Electricity access: whats the big deal?
Around the world about 1.3 billion people still live without electricity. Most of this population resides in the developing parts of the world. Out of this 1.3 billion about 84% live in rural areas (IEA,2011). We have all seen and heard these numbers several times. The lack of electricity access is being seen as a problem, an issue that needs to be tackled seriously.
But what is the big deal? What if some people do not have electricity access? What difference does it make? They still survive. They have other forms of energy like biomass. Rural population in some countries have always moulded their daily life according to sun. They go to bed early and they rise early. So, why make electricity a big deal.
Electricity and development seem have a very deep relation. Electricity not only powers economic growth by industrial development but also social development by providing lighting services for education and health services. United Nations Development Programme (UNDP), in the assessment of the holistic development of countries through the Human Development Index (HDI), takes 4 basic indicators into account. These are (UNDP,2011):
- life expectancy at birth
- mean years of schooling
- expected years of schooling
- gross national income per capita
Clearly, the stress is on health, education and economic development. However, in September 2000, the Millennium Development Goals (MDGs) emerged through the United Nations Millennium Declaration(UN,2000). These set new parameters by including eradication of extreme poverty, universal primary education, gender equality and women empowerment, reduction of child mortality, improvement of maternal health, combating major diseases and ensuring environmental sustainability. Again economic development, social development and health were under the spotlight.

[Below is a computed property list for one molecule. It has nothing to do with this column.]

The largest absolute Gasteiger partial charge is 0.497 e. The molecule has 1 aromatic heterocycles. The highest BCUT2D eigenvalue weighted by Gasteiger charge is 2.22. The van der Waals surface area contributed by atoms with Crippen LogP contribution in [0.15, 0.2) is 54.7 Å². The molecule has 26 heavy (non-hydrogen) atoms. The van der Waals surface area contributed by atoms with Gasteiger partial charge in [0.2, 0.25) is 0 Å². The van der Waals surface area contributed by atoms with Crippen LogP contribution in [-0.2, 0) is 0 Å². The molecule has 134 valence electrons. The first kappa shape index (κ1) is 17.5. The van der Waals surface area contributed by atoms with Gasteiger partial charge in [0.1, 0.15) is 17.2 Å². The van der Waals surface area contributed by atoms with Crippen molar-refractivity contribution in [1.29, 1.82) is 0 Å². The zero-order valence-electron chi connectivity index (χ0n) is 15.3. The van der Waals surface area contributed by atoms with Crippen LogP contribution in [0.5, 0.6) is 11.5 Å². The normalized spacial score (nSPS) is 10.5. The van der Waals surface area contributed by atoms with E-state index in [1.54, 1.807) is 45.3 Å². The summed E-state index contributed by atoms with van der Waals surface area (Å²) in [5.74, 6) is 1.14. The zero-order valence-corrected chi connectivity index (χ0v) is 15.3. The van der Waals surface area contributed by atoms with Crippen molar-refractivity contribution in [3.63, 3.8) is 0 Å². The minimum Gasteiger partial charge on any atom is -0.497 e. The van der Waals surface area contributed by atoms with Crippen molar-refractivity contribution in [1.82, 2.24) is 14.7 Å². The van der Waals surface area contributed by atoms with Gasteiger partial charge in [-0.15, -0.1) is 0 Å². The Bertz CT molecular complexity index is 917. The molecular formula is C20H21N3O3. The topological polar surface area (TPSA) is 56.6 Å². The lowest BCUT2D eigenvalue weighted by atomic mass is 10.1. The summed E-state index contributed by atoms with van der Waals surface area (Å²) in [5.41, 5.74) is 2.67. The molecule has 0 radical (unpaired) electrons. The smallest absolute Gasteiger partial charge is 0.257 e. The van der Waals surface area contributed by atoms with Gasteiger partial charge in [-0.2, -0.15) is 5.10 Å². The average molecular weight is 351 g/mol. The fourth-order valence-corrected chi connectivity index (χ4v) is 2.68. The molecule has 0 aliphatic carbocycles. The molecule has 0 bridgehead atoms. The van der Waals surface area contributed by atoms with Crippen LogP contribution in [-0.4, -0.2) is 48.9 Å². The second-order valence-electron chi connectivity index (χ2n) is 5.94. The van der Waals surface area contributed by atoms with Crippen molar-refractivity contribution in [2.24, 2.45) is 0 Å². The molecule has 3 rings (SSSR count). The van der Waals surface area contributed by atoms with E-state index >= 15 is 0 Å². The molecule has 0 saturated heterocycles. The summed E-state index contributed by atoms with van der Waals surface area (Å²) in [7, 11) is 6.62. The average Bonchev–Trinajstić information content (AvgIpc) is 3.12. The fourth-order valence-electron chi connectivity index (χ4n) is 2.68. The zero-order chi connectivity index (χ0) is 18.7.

This was about development goals, but how are these related to electricity. Well, it is noteworthy that this 1.4 billion population resides in the world's poorest regions, namely Sub-Saharan Africa and Developing Asia. Also is noteworthy the connection between HDI (Human Development Index) and per capita electricity use, as shown in the figure below.
|HDI vs per capita electricity use|
Does this signal a connection, a nexus between electricity and development? Well it may be so. The combination of the trends above with the discussion on HDI and MDGs may give us some indication of the importance of electricity and electricity access for holistic development.